This letter is for the professors of my classes at the University of Ottawa,
My name is Nelson Mahmoudi (300051746) and I am a Joint Honours Political Science and History Student (FI – African Studies Option) student currently enrolled in one of your various classes.
First and foremost, I would like to thank you for the semester thus far. I could not imagine the difficulties that came with transforming an entire in-person course into an online format. That being said, this does not mean that this semester is flawless for us students, and it is for this reason which I am contacting you today.
I am concerned
It is no secret that the University of Ottawa has struggled with its student relations in recent years. From the bruised and broken relationship with the former SFUO to, and rather, more importantly, the tragic string of five student suicides in ten months which shook the student body to its core, the U of O and its 43,000-odd students have had a tense relationship recently.
Much of this tension, particularly in response to the latter example, stems from the University’s lackluster (in the eyes of the student body) response and addressing of student mental health concerns, especially in the way which the University addressed each student’s suicide with (in my opinion) a tasteless, unhelpful, and frankly, disgraceful email sent to the community. In February of this year, President Frémont acknowledged the presence of a ‘mental health crisis’ on campus and, while unbeknownst to him at the time, the present pandemic made matters worse for many students – including myself and many of my peers.
What I am about to tell you is not only my lived experience, but rather it includes the voices of many of my peers from a variety of faculties and programs. My concerns stem from this mental health crisis which has been exacerbated by the uncertainty of a pandemic; I worry about the mentalities professors have adopted in wake of all classes being shifted online.
From the general demeanor to the amount of work assigned for this semester, it seems that professors have adopted a view that, seeing as all our classes are online and that we are living in a COVID world, absolves all of us from any other duties and we can use all 24 hours in a day preparing and studying for our classes. Obviously, this is not the case; many of us work front-line jobs, are struggling to make ends meet, have other classes, live at home with our families, are raising families, or even any combination of all of these – with so many more variables at play.
I am worried about the tunnel vision not just of my professors but many professors at this university that their view only encompasses their course and that no regard is given for other courses their students might be taking. And while I understand that University was never going to be a walk in the park, it was also not supposed to lead to the deaths of five students and be so taxing on your student population that they have to decide whether they will eat or sleep or finish a reading on time. The amount of people I know who have had to make that taxing of a decision is absurd and post-secondary institutions at large should be ashamed of the position they have put students in.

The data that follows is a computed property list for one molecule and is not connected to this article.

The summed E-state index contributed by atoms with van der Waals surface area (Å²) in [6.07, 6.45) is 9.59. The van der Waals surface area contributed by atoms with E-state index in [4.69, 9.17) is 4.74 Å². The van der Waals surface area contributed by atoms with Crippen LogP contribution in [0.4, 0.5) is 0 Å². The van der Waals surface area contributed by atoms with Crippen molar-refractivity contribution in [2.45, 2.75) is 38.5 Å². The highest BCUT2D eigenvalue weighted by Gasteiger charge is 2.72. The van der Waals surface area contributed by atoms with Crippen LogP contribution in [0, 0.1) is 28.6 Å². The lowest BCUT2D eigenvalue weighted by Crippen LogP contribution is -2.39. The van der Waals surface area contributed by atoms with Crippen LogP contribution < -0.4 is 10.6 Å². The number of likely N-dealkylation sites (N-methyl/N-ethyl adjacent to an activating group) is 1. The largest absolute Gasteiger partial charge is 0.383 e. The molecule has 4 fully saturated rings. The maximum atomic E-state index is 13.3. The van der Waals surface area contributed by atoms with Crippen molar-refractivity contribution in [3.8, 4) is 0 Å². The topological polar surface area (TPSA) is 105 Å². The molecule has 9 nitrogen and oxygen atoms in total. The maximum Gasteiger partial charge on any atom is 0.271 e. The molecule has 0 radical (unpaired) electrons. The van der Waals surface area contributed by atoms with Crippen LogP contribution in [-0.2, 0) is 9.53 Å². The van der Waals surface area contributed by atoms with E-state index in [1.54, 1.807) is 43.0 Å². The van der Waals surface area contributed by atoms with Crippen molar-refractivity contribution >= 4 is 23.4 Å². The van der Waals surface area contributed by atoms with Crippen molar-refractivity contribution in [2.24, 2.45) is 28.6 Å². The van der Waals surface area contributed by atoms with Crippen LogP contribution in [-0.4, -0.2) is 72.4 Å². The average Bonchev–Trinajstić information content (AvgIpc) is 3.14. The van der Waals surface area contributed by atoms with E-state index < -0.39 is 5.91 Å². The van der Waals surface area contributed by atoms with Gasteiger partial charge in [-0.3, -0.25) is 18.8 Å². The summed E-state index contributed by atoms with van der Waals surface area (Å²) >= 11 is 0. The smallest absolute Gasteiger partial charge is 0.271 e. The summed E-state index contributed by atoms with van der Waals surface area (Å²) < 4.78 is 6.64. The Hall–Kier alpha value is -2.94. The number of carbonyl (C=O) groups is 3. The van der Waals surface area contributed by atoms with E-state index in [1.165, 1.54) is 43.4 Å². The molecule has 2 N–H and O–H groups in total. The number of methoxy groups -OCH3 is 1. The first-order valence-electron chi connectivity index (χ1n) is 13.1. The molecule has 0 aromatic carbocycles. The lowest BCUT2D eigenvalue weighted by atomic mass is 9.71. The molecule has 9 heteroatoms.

So seeing as I do not have a single week between now and the end of the semester in which I do not have a minimum of five (5) marked assignments, I am worried about myself and my mental health as I try to maintain this regiment while also working a part-time job and maintaining some semblance of a social life and living at home with my parents – all of these are again issues not only issues faced by myself but many in our university community.
I am fortunate enough to say that I have not contemplated suicide nor do I suffer from any major form of mental illness – that is problematic that I have to state this seeing as all mental health is important – however I do not speak for all 43,000 University of Ottawa students, and I worry that this semester may be a tipping point for some due to the sheer levels of stress placed on each and every one of us.
What I am asking for today is for you all to come to a realization. Should we not all be cooped up inside our homes and living in a pandemic world, (as my past years have shown) we would not be facing the same workload which professors have unloaded on to us. I don’t have a universal solution as each of you are conducting your courses in your own ways (some drastically different from others), but as I am a student in each of your classes, I know that there is the ability to make some changes to better accommodate students and to lessen the burden on each one of us as we live through a time period which none of could have predicted nine months ago.
Nelson Mahmoudi is a third-year Political Science and History major originally from Keswick, ON. As an active member of the university community, Mahmoudi recognizes the challenges many face in their day to day at the University and within the post-secondary education system as a whole, particularly when it comes to student well being. He currently lives east of the U of O campus with his parents and his dog, Heidi.